Here’s my challenge to you: pick the hospital epidemiologist that you think has the best approach and ask them how many MRSA infections they’ve had across their ICUs over the past 6 months. I’ll make you two wagers: (1) they won’t answer your question, and (2) if they did, their results would be no better than mine.

    I encourage you to keep following our blog!

  7. Thank you for responding Dr. Edmond.

    I apologize for my visceral response, however, the subject matter involves life and death on a grand scale and the clear failure of healthcare leadership to address it effectively for decades deserves far more than casual conversation.

    The approach advocated by the 2003 SHEA guideline does not in anyway substitute controlling MRSA and VRE for other pathogens. In fact, numerous studies have shown reduction in other bugs, such as C. diff, when an aggressive infection control program such as the 2003 SHEA guideline is deployed and complied with.

    On the contrary, numerous studies have also shown hand hygiene campaigns to have no appreciable effect on lowering MRSA and VRE rates (Huang et al, and Rupp et all to name just two).

    It is without controversy that MRSA and VRE have been the two most egregiously out-of-control pathogens in healthcare for a very long time. Therefore focusing special attention of them not only makes sense, it is a moral imperative since they are injuring and killing enormous numbers of people.

    Assuming arguendo that your statements about your hospital's success are accurate, the question is still left begging of why you would opt for a strategy that is backed by little science instead of one that is supported by overwhelming science? And, who is to say that the approach that you espouse can be replicated across a wide variety of settings the way that the 2003 SHEA guideline approach has been proven effective and sustainable in a full spectrum of venues?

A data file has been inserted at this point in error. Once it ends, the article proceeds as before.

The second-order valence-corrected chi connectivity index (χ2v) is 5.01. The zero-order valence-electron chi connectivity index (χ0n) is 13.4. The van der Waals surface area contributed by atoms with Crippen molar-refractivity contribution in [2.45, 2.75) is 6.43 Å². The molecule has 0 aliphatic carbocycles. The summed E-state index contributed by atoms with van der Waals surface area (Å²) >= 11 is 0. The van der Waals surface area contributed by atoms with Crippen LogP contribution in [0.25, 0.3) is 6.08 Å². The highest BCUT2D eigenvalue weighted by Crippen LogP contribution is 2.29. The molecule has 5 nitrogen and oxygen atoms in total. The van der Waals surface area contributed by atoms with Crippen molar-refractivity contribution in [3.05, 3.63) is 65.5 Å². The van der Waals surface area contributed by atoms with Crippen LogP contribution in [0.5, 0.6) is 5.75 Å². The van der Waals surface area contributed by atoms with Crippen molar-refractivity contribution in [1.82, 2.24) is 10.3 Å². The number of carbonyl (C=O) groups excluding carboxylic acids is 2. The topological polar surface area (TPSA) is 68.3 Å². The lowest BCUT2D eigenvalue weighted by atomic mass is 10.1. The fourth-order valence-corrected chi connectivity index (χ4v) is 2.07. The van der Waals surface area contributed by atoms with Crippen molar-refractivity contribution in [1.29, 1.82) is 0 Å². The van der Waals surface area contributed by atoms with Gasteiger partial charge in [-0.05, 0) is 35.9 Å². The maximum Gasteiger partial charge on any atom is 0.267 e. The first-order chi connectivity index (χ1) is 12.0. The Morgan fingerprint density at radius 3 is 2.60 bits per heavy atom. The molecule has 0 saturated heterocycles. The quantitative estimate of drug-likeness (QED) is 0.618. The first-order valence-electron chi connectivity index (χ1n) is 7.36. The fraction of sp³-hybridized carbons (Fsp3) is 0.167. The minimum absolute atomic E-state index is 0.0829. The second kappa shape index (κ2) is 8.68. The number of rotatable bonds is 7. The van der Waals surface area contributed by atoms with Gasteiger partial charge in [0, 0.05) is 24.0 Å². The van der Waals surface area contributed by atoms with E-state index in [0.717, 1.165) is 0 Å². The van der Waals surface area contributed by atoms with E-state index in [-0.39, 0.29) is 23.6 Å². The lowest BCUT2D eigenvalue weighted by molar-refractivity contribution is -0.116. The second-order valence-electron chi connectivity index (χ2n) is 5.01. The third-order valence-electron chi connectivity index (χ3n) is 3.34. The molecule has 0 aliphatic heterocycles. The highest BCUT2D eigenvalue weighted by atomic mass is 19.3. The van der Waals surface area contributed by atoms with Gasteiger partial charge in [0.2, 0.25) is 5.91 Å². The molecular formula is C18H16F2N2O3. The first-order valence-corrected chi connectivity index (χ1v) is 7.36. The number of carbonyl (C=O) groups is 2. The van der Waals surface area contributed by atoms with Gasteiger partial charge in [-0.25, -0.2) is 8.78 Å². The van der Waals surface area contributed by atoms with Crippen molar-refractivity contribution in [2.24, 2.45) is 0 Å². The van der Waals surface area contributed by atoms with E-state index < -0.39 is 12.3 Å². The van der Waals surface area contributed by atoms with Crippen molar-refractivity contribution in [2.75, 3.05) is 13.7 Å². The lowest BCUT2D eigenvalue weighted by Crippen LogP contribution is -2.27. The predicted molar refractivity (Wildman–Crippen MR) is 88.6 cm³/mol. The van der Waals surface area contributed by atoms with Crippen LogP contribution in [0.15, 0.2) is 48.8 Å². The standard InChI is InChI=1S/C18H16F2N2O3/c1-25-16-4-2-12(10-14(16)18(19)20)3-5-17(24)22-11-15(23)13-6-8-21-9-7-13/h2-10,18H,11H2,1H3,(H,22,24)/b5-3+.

As far as your challenge; I'm certain that there is no shortage of epidemiologists in Northern Europe, Western Australia, or the entire US Veterans Administration hospital system that could point to rates lower than what you state you have achieved and for much longer periods of time. In the case of Northern Europe, the time frame would be measured in decades. How many lives were saved over that time as compared to what has taken place in our hospitals?

    Dr. Edmond. My passion for the approach advocated by the SHEA guideline springs from the love of my father who after having sacrificed more for this country than 50 of us put together was tortured to death by the failures of our healthcare system. And he was infected with at least 6 different pathogens, not just MRSA and VRE.

    Every day, there are more and more Michael Bennetts being created by this systemic negligence.